Make new year's resolutions a lesson in goal setting for your kids (and you!)

'Tis the season for setting goals for ourselves for the new year.  With the start of a new day, week and of course year,  it seems that we are all inspired to make a fresh start and do better.  Writing new year's resolutions with our kids can be a great chance to practice goal setting.

When your daughter sits down for her first job interview, the probability of hearing one of these questions is close to 100%: "What are your career goals?  What are your short term goals?  What are your long term goals?  Why did you apply to this company?"

Interviewers want to see that your child has given some thought to their future and that they have an idea about what they want to achieve.  Since most new grads have very little actual work experience the answers to these questions are expected to be vague and general but they will give the interviewer insights into how your son or daughter thinks about their future career.

Of course there are many bad answers to these questions:

"I want to be Head of Marketing in 2 years after you teach me everything you know."
"I don't know.  What do you think I should do?"
"I really want to be involved in the entertainment industry." (when applying for a job at an insurance company)

Goal setting will be valuable when applying to college as well.  A typical entrance interview will likely have similar questions: Why did you choose this major? Why did you choose this college? What are your career plans?  The more precise and thought out the answers the more mature your child will appear to the interviewer.

Traditionally, a good goal should be written, challenging, believable, specific, measurable and have a deadline.  I would add, especially for young kids, it should be something they are motivated to achieve. When my son was 7 years old, his resolution for the coming year was to learn to curve the soccer ball.  I thought this was a great goal for him.  Not only was it achievable, but it would bring additional rewards in the form of more scoring opportunities when he plays with his friends.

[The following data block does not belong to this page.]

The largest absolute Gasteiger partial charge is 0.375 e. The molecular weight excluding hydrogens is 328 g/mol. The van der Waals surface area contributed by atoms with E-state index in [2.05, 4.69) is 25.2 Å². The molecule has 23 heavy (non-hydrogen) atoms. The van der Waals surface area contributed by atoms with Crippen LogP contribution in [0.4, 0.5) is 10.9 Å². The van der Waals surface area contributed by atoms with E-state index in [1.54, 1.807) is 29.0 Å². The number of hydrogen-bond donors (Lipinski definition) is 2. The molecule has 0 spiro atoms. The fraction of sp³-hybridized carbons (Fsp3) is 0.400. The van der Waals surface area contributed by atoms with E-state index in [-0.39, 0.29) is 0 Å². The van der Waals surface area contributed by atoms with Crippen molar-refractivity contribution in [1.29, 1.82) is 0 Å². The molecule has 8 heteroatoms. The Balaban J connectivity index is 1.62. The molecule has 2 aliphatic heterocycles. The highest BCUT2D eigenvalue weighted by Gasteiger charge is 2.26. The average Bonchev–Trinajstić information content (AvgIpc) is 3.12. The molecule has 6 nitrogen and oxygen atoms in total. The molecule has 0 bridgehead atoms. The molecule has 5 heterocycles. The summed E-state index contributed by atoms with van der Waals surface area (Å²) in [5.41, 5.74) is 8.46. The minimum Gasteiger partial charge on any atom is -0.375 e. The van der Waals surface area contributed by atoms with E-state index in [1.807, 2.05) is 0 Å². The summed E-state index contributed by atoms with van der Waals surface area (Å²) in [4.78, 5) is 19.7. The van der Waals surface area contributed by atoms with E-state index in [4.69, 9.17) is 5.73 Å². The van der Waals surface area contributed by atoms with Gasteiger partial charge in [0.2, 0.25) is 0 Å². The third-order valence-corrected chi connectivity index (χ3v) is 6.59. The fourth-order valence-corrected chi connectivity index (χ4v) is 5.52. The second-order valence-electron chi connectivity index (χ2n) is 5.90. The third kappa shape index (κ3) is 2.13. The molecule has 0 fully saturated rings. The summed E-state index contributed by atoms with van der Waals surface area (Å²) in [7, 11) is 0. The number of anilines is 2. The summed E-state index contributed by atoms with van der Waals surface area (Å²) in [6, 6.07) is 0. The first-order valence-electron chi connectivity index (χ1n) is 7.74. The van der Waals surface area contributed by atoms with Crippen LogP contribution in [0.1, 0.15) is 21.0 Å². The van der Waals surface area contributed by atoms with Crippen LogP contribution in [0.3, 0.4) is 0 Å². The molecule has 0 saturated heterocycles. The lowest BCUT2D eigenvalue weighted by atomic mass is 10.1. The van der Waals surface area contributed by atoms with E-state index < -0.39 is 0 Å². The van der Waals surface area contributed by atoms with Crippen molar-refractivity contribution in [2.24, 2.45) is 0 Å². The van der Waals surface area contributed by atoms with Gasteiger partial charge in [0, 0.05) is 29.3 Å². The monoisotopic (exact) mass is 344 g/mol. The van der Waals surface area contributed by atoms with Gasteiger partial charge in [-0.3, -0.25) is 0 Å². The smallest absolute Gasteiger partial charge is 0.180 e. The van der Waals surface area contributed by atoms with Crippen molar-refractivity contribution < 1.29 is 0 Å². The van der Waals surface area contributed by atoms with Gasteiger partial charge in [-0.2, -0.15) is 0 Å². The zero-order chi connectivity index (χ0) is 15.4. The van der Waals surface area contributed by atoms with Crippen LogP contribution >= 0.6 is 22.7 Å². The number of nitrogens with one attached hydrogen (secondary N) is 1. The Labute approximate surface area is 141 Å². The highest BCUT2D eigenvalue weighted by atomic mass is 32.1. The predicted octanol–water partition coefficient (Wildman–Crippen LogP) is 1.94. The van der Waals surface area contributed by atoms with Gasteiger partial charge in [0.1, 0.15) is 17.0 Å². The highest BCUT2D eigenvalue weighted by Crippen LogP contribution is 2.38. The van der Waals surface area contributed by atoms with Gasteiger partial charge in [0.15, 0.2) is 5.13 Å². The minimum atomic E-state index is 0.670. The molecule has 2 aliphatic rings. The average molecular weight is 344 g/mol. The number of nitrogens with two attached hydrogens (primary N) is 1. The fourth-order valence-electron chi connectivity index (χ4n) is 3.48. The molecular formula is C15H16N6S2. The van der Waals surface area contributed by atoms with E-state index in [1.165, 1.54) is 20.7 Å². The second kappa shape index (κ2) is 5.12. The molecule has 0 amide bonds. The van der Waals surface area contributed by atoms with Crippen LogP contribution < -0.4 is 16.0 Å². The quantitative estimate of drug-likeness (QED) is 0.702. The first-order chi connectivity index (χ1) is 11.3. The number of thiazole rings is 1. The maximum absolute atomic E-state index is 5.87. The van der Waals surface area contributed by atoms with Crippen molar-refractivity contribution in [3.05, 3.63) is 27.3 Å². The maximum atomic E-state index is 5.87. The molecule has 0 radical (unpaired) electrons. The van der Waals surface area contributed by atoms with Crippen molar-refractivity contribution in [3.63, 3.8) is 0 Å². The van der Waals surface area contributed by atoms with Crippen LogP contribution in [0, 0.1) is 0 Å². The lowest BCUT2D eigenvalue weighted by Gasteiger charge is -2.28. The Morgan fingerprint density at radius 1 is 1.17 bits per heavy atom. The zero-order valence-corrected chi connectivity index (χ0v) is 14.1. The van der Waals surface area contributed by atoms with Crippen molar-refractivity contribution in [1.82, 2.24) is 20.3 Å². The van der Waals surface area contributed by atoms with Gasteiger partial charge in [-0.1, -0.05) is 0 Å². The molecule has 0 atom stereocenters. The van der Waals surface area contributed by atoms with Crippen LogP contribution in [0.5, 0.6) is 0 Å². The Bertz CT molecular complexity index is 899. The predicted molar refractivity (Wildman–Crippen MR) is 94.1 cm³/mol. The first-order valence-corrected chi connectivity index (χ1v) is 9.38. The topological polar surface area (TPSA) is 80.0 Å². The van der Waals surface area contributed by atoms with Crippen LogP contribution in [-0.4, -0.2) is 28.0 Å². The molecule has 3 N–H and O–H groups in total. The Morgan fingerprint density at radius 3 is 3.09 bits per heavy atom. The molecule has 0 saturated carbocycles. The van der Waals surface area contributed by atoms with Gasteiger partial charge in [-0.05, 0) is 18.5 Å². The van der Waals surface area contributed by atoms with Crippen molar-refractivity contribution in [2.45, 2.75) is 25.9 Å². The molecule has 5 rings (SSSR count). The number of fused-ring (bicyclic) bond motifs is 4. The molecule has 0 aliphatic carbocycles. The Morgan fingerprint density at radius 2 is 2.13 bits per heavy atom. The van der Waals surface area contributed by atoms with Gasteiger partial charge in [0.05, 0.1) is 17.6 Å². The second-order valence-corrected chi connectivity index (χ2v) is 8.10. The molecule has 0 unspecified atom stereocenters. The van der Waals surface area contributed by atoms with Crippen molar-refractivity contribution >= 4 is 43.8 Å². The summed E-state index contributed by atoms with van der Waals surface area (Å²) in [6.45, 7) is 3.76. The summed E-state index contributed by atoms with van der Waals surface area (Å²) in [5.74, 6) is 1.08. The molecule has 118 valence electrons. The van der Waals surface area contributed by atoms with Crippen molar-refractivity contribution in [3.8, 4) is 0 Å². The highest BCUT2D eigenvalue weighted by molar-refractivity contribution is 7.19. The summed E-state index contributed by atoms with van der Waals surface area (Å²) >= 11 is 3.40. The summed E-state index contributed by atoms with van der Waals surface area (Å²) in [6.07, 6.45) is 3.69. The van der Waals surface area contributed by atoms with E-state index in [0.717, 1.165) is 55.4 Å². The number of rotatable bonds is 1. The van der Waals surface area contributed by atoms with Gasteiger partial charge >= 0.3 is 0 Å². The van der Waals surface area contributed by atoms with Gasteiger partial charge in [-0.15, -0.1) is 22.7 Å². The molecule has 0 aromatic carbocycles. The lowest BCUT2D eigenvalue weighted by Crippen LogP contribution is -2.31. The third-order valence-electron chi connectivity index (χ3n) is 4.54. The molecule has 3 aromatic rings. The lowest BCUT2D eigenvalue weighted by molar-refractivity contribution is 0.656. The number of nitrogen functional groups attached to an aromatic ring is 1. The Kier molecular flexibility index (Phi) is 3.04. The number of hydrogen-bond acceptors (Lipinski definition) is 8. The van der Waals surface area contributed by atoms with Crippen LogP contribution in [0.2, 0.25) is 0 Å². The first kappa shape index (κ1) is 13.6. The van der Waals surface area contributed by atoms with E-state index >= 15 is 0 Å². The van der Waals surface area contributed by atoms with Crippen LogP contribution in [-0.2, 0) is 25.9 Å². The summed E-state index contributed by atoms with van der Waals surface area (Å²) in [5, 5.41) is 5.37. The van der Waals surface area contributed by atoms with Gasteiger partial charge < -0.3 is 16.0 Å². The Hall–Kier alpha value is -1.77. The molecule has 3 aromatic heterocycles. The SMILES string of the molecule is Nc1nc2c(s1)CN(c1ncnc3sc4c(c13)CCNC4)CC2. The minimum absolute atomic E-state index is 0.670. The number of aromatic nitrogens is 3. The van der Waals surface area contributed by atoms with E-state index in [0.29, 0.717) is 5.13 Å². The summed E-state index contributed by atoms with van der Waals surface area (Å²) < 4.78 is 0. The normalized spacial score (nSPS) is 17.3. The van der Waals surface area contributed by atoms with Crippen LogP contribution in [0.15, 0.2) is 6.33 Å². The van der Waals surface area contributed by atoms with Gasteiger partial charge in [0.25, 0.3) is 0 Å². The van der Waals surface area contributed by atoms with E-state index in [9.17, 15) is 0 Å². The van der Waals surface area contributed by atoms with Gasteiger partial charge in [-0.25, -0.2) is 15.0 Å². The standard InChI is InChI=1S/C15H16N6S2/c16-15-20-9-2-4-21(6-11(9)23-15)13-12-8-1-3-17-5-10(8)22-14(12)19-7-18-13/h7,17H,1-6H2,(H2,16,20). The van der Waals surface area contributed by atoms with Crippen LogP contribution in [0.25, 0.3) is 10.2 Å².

The American Academy of Pediatrics has an interesting list of suggested resolutions for kids ages 5 to 12.
  • I will drink milk and water 3 times each day and limit soda and fruit drinks to once a day.
  • I will apply sunscreen before I go outdoors on bright sunny days.
  • I will try to find a sport or an activity that I liked and do it at least 3 times a week.
  • I will always wear a helmet when bicycling.
  • I will wear my seat belt every time I get in a car.
  • I will be nice to other kids.  I'll be friendly to kids who need friends.
  • I'll never give out personal information such as my name, address or telephone number on the Internet.
Obviously, being pediatricians, there is a focus on health.  The nice thing about these resolutions is that they are all things our kids should be doing anyway. In the context of setting resolutions with the family your son or daughter will have a chance to commit to them on their own rather than just being told to do them.  However, I think it is also good to let our children come up with their own goals and resolutions.  Most experts will advise that with young children you should keep the resolutions simple and easily achievable.  The main purpose is to help your child develop a habit of goal-setting and thinking about what they want in the future.

When my wife and I sat down to go through this exercise with my 9 year old son and 2 year old daughter, here are the resolutions they came up with:

9 year old:
"I want to be able to lift the soccer ball 15 times in a row"
"I want to complete Donkey Kong 2 on Wii."
"I want to control my temper when playing games with others."
"I want to get better at typing."

2 year old:
"I want to be a princess on Halloween." (again?)
"I want a pink flower."

Sit down with the whole family to work on resolutions.  This is an opportunity to talk about what we as parents want as well as all of us as a family.  I think there are benefits for our kids to hear that Mom and Dad have challenges to face in the coming year and that is it not just the children who need to do well in school or remember to clear their place at the table after dinner every night.

An additional benefit to preparing new year's resolutions as a family is that everyone now knows that Mom and Dad are going to try to exercise more and our kids may help us to stick to it.

It would be great to hear back from you about resolutions your own kids come up with.  Please let me know.